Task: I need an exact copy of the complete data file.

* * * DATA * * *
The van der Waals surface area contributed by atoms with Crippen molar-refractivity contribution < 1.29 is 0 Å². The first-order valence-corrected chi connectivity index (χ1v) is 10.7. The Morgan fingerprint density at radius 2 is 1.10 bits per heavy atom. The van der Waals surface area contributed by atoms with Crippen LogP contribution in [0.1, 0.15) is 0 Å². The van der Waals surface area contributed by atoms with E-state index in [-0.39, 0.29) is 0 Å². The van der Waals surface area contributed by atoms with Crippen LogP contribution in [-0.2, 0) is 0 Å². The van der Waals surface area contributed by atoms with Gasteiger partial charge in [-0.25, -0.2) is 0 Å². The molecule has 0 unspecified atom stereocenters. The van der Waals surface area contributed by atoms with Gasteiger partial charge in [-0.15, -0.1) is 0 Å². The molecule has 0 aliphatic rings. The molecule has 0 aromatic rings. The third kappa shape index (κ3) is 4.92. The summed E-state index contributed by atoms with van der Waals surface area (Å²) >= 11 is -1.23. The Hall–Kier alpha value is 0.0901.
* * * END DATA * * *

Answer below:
The van der Waals surface area contributed by atoms with Crippen molar-refractivity contribution < 1.29 is 0 Å². The first-order valence-corrected chi connectivity index (χ1v) is 10.7. The Morgan fingerprint density at radius 2 is 1.10 bits per heavy atom. The van der Waals surface area contributed by atoms with Crippen LogP contribution in [0.1, 0.15) is 0 Å². The van der Waals surface area contributed by atoms with E-state index in [-0.39, 0.29) is 0 Å². The van der Waals surface area contributed by atoms with Crippen LogP contribution in [-0.2, 0) is 0 Å². The van der Waals surface area contributed by atoms with Gasteiger partial charge in [-0.25, -0.2) is 0 Å². The molecule has 0 unspecified atom stereocenters. The van der Waals surface area contributed by atoms with Gasteiger partial charge in [-0.15, -0.1) is 0 Å². The molecule has 0 aliphatic rings. The molecule has 0 aromatic rings. The third kappa shape index (κ3) is 4.92. The summed E-state index contributed by atoms with van der Waals surface area (Å²) >= 11 is -1.23. The Hall–Kier alpha value is 0.0901.